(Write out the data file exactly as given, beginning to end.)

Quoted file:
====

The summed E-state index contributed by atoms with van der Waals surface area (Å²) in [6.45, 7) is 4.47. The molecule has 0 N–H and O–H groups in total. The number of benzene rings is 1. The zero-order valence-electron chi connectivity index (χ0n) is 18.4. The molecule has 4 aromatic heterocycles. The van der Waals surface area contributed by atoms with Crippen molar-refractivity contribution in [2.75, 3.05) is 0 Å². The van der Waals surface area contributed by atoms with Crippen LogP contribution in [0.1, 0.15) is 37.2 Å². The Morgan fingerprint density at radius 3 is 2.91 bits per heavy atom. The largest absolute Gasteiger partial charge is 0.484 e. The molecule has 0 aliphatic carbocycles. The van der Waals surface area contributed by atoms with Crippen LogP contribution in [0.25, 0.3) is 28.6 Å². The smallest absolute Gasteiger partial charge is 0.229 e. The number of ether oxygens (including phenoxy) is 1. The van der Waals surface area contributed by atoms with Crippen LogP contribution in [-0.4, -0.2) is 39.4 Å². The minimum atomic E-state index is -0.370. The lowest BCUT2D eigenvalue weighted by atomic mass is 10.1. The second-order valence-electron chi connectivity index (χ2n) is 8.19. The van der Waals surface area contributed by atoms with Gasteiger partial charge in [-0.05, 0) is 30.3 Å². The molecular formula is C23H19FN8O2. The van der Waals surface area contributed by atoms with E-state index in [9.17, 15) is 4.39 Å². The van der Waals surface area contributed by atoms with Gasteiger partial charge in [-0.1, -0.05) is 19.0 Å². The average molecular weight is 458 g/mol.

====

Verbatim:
The summed E-state index contributed by atoms with van der Waals surface area (Å²) in [6.45, 7) is 4.47. The molecule has 0 N–H and O–H groups in total. The number of benzene rings is 1. The zero-order valence-electron chi connectivity index (χ0n) is 18.4. The molecule has 4 aromatic heterocycles. The van der Waals surface area contributed by atoms with Crippen molar-refractivity contribution in [2.75, 3.05) is 0 Å². The van der Waals surface area contributed by atoms with Crippen LogP contribution in [0.1, 0.15) is 37.2 Å². The Morgan fingerprint density at radius 3 is 2.91 bits per heavy atom. The largest absolute Gasteiger partial charge is 0.484 e. The molecule has 0 aliphatic carbocycles. The van der Waals surface area contributed by atoms with Crippen LogP contribution in [0.25, 0.3) is 28.6 Å². The smallest absolute Gasteiger partial charge is 0.229 e. The number of ether oxygens (including phenoxy) is 1. The van der Waals surface area contributed by atoms with Crippen LogP contribution in [-0.4, -0.2) is 39.4 Å². The minimum atomic E-state index is -0.370. The lowest BCUT2D eigenvalue weighted by atomic mass is 10.1. The second-order valence-electron chi connectivity index (χ2n) is 8.19. The van der Waals surface area contributed by atoms with Gasteiger partial charge in [-0.05, 0) is 30.3 Å². The molecular formula is C23H19FN8O2. The van der Waals surface area contributed by atoms with E-state index in [9.17, 15) is 4.39 Å². The van der Waals surface area contributed by atoms with Gasteiger partial charge in [-0.1, -0.05) is 19.0 Å². The average molecular weight is 458 g/mol.